Fourteen years ago, I didn’t own a television. I learned of the horrific events of that day as I turned on NPR during my morning routine.
I was so horrified by what I was hearing I rushed outside and found others similarly traumatized. Neighbors I had never talked to previously now were sharing of our shared incomprehension: How could people hijack four planes and seek to maximize death and destruction, aiming at the heart of American commerce and government?
In the following days, I read an enormous amount about the people killed, the perpetrators, and ways we could respond as people of compassion, people of faith, and as a nation. This was my coping mechanism.
At that time I was serving the Unitarian Universalist congregation in Woodinville, Washington, located at the northeast corner of the Seattle metro area. I had never previously experienced such a profound sense of solidarity with my fellow Americans.
But I also struggled with the frequent jingoist calls for “God Bless America.”
I struggled with the rhetoric declaring us as God’s specifically ordained nation, especially as our nation’s leaders prepared for war with a nation that had no connection to the September 11 attacks.
“You are either with us or against us.”
The moral certitude of our leaders was quickly eroding that wondrous sense of solidarity that I experienced immediately after the attacks of September 11.
It was true that Saddam Hussein had a long list of bad deeds. But going to war with a nation that had not attacked ours seemed ludicrous. It was a response that could potentially destabilize an entire region.
I began to find solidarity among those who were similarly shocked and horrified by the prospect of invading Iraq.
For the first time in the history of the suburb of Woodinville, protests gathered--and not just a single protest, but twice weekly protests.
Similar protests in similar communities started to occur all across the nation. The staggering numbers of Americans willing to set aside their daily routine to declare opposition to an immoral war was inspiring. How could our nation’s leaders ignore the most widespread protests in American history?
The local paper published my letter opposing an invasion of Iraq, to which I received hate mail accusing me of being anti-American. The bully tactics in my own community were astonishing. When the efforts of so many thoughtful, concerned citizens were ignored at the national level and often vilified at the local level, I began to lose faith in what it means to be an American.
Instead of raising an American flag in worship, I raised a flag with a picture of the earth on it--and shared with my congregation why.
I believe people of faith should have as our ultimate concern all people, all nations, the world as a whole.
However disappointed we may be in how our country responded fourteen years ago, we must get truly real with what is going on today, grieve our tremendous pain and loss, and find our way to compassionate attention.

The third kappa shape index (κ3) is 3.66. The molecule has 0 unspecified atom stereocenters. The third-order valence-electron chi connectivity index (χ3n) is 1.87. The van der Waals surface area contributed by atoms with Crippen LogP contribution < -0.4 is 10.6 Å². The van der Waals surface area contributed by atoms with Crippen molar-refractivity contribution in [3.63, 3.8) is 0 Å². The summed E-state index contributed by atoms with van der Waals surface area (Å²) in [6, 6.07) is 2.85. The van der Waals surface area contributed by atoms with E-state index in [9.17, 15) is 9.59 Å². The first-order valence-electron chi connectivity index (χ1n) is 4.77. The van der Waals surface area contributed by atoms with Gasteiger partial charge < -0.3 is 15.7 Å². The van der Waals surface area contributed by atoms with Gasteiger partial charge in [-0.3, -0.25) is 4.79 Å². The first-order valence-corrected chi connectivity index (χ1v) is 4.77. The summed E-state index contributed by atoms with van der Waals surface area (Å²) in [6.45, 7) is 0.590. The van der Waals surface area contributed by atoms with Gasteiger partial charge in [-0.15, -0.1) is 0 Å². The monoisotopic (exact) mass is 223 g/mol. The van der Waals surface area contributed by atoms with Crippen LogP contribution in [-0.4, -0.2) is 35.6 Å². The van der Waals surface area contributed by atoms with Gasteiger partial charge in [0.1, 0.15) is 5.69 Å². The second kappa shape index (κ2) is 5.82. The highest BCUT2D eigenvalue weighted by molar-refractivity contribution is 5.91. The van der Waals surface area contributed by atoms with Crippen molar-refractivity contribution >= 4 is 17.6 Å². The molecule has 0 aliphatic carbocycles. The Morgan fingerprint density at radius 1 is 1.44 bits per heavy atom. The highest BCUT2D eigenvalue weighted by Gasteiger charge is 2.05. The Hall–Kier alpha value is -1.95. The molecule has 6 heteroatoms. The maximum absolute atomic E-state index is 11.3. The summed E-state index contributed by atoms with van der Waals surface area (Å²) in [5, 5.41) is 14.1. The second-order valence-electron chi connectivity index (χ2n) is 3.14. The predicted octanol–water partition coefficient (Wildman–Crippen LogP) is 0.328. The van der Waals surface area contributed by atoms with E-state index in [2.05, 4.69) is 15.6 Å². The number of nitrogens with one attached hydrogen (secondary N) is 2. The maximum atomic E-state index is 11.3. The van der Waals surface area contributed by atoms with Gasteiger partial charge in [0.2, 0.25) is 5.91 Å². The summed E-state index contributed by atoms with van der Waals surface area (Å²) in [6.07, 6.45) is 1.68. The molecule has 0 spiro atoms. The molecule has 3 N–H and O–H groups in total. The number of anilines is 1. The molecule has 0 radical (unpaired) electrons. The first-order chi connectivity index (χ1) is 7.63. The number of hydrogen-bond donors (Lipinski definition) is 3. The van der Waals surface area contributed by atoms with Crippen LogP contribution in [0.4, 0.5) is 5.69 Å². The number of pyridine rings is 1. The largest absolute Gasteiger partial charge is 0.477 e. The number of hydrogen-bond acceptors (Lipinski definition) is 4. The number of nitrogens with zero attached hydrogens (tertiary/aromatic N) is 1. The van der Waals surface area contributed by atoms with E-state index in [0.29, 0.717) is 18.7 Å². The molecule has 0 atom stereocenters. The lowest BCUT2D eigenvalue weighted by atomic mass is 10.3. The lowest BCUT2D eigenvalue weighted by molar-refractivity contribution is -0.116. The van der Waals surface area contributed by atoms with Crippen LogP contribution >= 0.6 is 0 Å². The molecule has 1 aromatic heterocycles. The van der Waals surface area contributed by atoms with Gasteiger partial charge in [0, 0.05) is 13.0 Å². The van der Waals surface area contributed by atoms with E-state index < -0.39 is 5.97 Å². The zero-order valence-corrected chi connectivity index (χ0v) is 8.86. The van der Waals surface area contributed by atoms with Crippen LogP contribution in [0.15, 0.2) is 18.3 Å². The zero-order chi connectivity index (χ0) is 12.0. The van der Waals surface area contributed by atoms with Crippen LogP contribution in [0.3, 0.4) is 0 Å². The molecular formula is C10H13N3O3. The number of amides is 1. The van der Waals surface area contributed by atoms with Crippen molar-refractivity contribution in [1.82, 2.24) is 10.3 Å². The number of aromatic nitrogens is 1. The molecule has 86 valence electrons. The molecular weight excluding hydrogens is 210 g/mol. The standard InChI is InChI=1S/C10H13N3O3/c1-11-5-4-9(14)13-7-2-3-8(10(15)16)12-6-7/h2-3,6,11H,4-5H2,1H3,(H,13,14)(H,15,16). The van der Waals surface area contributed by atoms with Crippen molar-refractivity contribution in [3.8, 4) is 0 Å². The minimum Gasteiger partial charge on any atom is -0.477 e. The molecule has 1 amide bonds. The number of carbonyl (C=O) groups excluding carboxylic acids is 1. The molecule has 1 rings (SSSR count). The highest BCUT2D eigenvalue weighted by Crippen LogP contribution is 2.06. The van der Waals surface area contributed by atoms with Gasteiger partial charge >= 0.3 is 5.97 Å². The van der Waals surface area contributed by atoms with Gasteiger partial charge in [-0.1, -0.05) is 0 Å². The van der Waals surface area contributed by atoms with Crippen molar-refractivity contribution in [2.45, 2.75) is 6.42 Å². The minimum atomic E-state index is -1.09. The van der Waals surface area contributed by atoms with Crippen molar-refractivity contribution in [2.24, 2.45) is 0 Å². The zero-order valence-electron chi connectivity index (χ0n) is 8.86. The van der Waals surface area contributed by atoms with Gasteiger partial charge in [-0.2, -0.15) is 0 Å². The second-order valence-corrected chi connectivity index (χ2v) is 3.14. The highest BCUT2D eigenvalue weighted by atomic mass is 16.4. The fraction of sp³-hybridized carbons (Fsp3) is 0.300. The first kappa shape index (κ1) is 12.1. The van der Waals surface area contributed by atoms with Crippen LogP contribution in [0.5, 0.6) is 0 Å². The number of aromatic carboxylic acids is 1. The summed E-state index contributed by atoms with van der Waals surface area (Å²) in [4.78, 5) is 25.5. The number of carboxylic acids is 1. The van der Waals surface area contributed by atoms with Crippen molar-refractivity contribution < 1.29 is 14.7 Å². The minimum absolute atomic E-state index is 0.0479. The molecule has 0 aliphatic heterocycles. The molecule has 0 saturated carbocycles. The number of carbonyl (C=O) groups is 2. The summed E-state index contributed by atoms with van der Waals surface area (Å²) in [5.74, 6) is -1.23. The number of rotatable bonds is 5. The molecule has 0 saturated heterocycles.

I am horrified by the barbarity unleashed over the past fourteen years. If the leaders of Al Queda sought to catalyze a growing movement of violence and terror, then they were wildly successful.
Prior to September 11th, suicide bombers existed but were rare in their attacks. Now we hear of attacks almost every day--as well as young people lured from their homes.
Prior to September 11, there was hardly any destruction of cultural sites, and now vast troves and significant monuments of human culture are gone. Grisly executions of innocents were previously unimaginable.
It is tempting to long for the pre-September 11 days, but we need to make sense of these memories and the changing world we live in.
What does it mean to love with courage in the post-September 11 era?
As I pray on this question, I return to these words: hospitality, honesty, and renewal.
Hospitality emerges when we welcome others and their perspectives into our hearts, our homes, our communities.
Honesty is key. We cannot grow or respond with compassionate attention unless we are honest about our struggles, honest about what is happening in the world, and honest about how we struggle and fail to live up to our ideals.
Renewal is also a crucial step. Coming to terms with chaos and brutality in the world is overwhelming. We need to gather with others for the sake of renewing our spirits and discerning how to move forward
My congregation sings this hymn; it is a hymn of hospitality, honesty and renewal:
This Is My Song (set to the tune of Finlandia by Sibelius)
This is my song, O God of all the nations,
A song of Peace for lands afar and mine.
This is my home, the country where my heart is;
Here are my hopes, my dreams, my sacred shrine.
But other hearts in other lands are beating,
With hopes and dreams as true and high as mine.
My country’s skies are bluer than the ocean,
And sunlight beams on cloverleaf and pine.
But other lands have sunlight too and clover,
And skies are everywhere as blue as mine.
Oh hear my song, oh God of all the nations,
A song of Peace for their land and for mine.
Alan. I resonated with nearly all that you wrote here. One thing I would like to point out, as a reality check. I (and you) and others often cringe at the words "God Bless America," as you indicated, but mostly because of the context where it is used. I do recall that the song "God Bless America" has a line in it (referring to America - ie. the United States) "Stand beside her and guide her . . " In my better moments I like to recall that sentiment. Stand beside our nation, but also work to guide our nation, based on your deeply held beliefs with guidance from God or whatever your Source is. If we want to have God Bless America, we need to guide our nation to be worthy of that blessing. I think it was Abraham Lincoln who said that he was not so sure whether God was on our side, but more concerned that we were on God's side. Rich PokornyReplyDelete